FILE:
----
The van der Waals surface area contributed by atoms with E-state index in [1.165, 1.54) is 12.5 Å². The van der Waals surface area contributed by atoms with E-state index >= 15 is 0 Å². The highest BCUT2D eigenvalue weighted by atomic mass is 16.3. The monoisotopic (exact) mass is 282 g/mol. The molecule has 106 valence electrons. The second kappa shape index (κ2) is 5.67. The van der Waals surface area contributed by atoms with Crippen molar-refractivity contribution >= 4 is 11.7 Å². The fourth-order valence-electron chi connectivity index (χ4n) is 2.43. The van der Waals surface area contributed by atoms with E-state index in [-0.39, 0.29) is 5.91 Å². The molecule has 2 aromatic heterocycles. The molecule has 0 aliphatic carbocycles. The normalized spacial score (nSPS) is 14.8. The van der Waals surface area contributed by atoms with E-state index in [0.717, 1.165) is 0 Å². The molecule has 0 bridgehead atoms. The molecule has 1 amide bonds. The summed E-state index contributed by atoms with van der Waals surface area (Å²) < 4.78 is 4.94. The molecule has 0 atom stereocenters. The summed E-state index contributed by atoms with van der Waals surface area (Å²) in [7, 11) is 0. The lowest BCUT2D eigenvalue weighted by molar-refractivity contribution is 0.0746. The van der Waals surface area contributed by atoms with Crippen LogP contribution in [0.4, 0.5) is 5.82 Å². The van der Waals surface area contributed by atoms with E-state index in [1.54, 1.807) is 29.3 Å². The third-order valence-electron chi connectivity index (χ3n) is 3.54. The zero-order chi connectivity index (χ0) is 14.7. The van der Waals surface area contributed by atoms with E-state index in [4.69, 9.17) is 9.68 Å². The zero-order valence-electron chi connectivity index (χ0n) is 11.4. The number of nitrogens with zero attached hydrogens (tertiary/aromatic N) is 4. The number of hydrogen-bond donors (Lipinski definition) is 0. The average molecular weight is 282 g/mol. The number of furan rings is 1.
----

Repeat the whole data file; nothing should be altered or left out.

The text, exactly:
The van der Waals surface area contributed by atoms with E-state index in [1.165, 1.54) is 12.5 Å². The van der Waals surface area contributed by atoms with E-state index >= 15 is 0 Å². The highest BCUT2D eigenvalue weighted by atomic mass is 16.3. The monoisotopic (exact) mass is 282 g/mol. The molecule has 106 valence electrons. The second kappa shape index (κ2) is 5.67. The van der Waals surface area contributed by atoms with Crippen molar-refractivity contribution >= 4 is 11.7 Å². The fourth-order valence-electron chi connectivity index (χ4n) is 2.43. The van der Waals surface area contributed by atoms with E-state index in [-0.39, 0.29) is 5.91 Å². The molecule has 2 aromatic heterocycles. The molecule has 0 aliphatic carbocycles. The normalized spacial score (nSPS) is 14.8. The van der Waals surface area contributed by atoms with E-state index in [0.717, 1.165) is 0 Å². The molecule has 0 bridgehead atoms. The molecule has 1 amide bonds. The summed E-state index contributed by atoms with van der Waals surface area (Å²) < 4.78 is 4.94. The molecule has 0 atom stereocenters. The summed E-state index contributed by atoms with van der Waals surface area (Å²) in [7, 11) is 0. The lowest BCUT2D eigenvalue weighted by molar-refractivity contribution is 0.0746. The van der Waals surface area contributed by atoms with Crippen LogP contribution in [0.4, 0.5) is 5.82 Å². The van der Waals surface area contributed by atoms with E-state index in [1.54, 1.807) is 29.3 Å². The third-order valence-electron chi connectivity index (χ3n) is 3.54. The zero-order chi connectivity index (χ0) is 14.7. The van der Waals surface area contributed by atoms with E-state index in [4.69, 9.17) is 9.68 Å². The zero-order valence-electron chi connectivity index (χ0n) is 11.4. The number of nitrogens with zero attached hydrogens (tertiary/aromatic N) is 4. The number of hydrogen-bond donors (Lipinski definition) is 0. The average molecular weight is 282 g/mol. The number of furan rings is 1.